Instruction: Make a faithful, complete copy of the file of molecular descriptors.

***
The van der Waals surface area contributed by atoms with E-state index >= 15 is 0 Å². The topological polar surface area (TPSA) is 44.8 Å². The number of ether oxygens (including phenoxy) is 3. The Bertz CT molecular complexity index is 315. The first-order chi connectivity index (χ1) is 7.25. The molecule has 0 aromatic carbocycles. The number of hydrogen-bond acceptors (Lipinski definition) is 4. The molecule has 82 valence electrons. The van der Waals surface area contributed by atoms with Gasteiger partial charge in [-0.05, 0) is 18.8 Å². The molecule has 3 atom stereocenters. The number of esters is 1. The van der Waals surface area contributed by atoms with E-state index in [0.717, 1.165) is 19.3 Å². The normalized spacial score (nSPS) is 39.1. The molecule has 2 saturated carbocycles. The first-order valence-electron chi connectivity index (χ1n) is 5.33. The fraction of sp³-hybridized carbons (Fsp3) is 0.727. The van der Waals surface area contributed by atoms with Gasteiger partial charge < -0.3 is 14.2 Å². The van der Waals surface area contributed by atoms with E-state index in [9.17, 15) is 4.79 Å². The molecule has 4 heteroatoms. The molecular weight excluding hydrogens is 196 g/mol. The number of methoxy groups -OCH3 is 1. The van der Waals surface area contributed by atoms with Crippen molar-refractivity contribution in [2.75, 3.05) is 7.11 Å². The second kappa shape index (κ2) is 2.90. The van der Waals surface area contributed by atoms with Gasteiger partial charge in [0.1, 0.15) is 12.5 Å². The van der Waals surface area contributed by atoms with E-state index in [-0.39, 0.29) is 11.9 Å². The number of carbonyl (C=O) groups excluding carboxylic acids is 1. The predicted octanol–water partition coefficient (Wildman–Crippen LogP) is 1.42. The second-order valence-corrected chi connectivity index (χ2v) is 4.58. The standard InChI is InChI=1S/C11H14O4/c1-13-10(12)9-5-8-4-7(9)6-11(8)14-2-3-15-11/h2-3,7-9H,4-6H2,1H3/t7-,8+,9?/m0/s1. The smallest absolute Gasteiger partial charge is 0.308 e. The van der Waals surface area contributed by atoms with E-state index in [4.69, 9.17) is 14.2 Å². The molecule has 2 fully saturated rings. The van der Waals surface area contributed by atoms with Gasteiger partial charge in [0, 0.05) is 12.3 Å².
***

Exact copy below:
The van der Waals surface area contributed by atoms with E-state index >= 15 is 0 Å². The topological polar surface area (TPSA) is 44.8 Å². The number of ether oxygens (including phenoxy) is 3. The Bertz CT molecular complexity index is 315. The first-order chi connectivity index (χ1) is 7.25. The molecule has 0 aromatic carbocycles. The number of hydrogen-bond acceptors (Lipinski definition) is 4. The molecule has 82 valence electrons. The van der Waals surface area contributed by atoms with Gasteiger partial charge in [-0.05, 0) is 18.8 Å². The molecule has 3 atom stereocenters. The number of esters is 1. The van der Waals surface area contributed by atoms with E-state index in [0.717, 1.165) is 19.3 Å². The normalized spacial score (nSPS) is 39.1. The molecule has 2 saturated carbocycles. The first-order valence-electron chi connectivity index (χ1n) is 5.33. The fraction of sp³-hybridized carbons (Fsp3) is 0.727. The van der Waals surface area contributed by atoms with Gasteiger partial charge < -0.3 is 14.2 Å². The van der Waals surface area contributed by atoms with E-state index in [9.17, 15) is 4.79 Å². The molecule has 4 heteroatoms. The molecular weight excluding hydrogens is 196 g/mol. The number of methoxy groups -OCH3 is 1. The van der Waals surface area contributed by atoms with Crippen molar-refractivity contribution in [2.75, 3.05) is 7.11 Å². The second kappa shape index (κ2) is 2.90. The van der Waals surface area contributed by atoms with Gasteiger partial charge in [0.1, 0.15) is 12.5 Å². The van der Waals surface area contributed by atoms with E-state index in [-0.39, 0.29) is 11.9 Å². The number of carbonyl (C=O) groups excluding carboxylic acids is 1. The predicted octanol–water partition coefficient (Wildman–Crippen LogP) is 1.42. The second-order valence-corrected chi connectivity index (χ2v) is 4.58. The standard InChI is InChI=1S/C11H14O4/c1-13-10(12)9-5-8-4-7(9)6-11(8)14-2-3-15-11/h2-3,7-9H,4-6H2,1H3/t7-,8+,9?/m0/s1. The smallest absolute Gasteiger partial charge is 0.308 e. The van der Waals surface area contributed by atoms with E-state index in [4.69, 9.17) is 14.2 Å². The molecule has 2 fully saturated rings. The van der Waals surface area contributed by atoms with Gasteiger partial charge in [0, 0.05) is 12.3 Å².